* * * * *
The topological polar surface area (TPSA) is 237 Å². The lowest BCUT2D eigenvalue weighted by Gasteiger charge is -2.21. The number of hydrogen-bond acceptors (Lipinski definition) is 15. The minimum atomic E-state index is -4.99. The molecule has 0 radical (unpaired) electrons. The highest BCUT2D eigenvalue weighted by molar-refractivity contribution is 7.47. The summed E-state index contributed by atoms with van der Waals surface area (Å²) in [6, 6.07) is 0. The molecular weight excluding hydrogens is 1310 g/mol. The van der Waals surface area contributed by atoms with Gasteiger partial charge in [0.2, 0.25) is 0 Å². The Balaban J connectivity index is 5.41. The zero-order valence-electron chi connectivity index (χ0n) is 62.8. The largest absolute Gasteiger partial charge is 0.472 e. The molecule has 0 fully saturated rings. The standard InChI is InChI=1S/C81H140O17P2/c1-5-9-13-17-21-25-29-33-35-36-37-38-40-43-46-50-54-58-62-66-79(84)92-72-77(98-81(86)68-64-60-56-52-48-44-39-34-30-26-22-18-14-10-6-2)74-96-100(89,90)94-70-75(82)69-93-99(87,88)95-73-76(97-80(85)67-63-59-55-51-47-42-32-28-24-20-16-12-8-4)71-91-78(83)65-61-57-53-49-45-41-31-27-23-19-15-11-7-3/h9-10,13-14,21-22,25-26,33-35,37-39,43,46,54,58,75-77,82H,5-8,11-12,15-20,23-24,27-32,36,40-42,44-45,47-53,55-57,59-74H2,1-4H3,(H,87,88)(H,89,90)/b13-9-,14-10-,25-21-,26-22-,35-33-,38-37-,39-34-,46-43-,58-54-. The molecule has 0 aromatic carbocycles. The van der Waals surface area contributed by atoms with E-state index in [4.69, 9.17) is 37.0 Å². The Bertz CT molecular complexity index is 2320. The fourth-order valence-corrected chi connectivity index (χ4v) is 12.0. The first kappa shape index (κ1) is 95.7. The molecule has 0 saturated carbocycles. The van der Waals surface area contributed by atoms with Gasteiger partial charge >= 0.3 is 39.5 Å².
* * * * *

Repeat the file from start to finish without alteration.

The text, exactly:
The topological polar surface area (TPSA) is 237 Å². The lowest BCUT2D eigenvalue weighted by Gasteiger charge is -2.21. The number of hydrogen-bond acceptors (Lipinski definition) is 15. The minimum atomic E-state index is -4.99. The molecule has 0 radical (unpaired) electrons. The highest BCUT2D eigenvalue weighted by molar-refractivity contribution is 7.47. The summed E-state index contributed by atoms with van der Waals surface area (Å²) in [6, 6.07) is 0. The molecular weight excluding hydrogens is 1310 g/mol. The van der Waals surface area contributed by atoms with Gasteiger partial charge in [0.2, 0.25) is 0 Å². The Balaban J connectivity index is 5.41. The zero-order valence-electron chi connectivity index (χ0n) is 62.8. The largest absolute Gasteiger partial charge is 0.472 e. The molecule has 0 fully saturated rings. The standard InChI is InChI=1S/C81H140O17P2/c1-5-9-13-17-21-25-29-33-35-36-37-38-40-43-46-50-54-58-62-66-79(84)92-72-77(98-81(86)68-64-60-56-52-48-44-39-34-30-26-22-18-14-10-6-2)74-96-100(89,90)94-70-75(82)69-93-99(87,88)95-73-76(97-80(85)67-63-59-55-51-47-42-32-28-24-20-16-12-8-4)71-91-78(83)65-61-57-53-49-45-41-31-27-23-19-15-11-7-3/h9-10,13-14,21-22,25-26,33-35,37-39,43,46,54,58,75-77,82H,5-8,11-12,15-20,23-24,27-32,36,40-42,44-45,47-53,55-57,59-74H2,1-4H3,(H,87,88)(H,89,90)/b13-9-,14-10-,25-21-,26-22-,35-33-,38-37-,39-34-,46-43-,58-54-. The molecule has 0 aromatic carbocycles. The van der Waals surface area contributed by atoms with E-state index in [4.69, 9.17) is 37.0 Å². The Bertz CT molecular complexity index is 2320. The fourth-order valence-corrected chi connectivity index (χ4v) is 12.0. The first kappa shape index (κ1) is 95.7. The molecule has 0 saturated carbocycles. The van der Waals surface area contributed by atoms with Gasteiger partial charge >= 0.3 is 39.5 Å².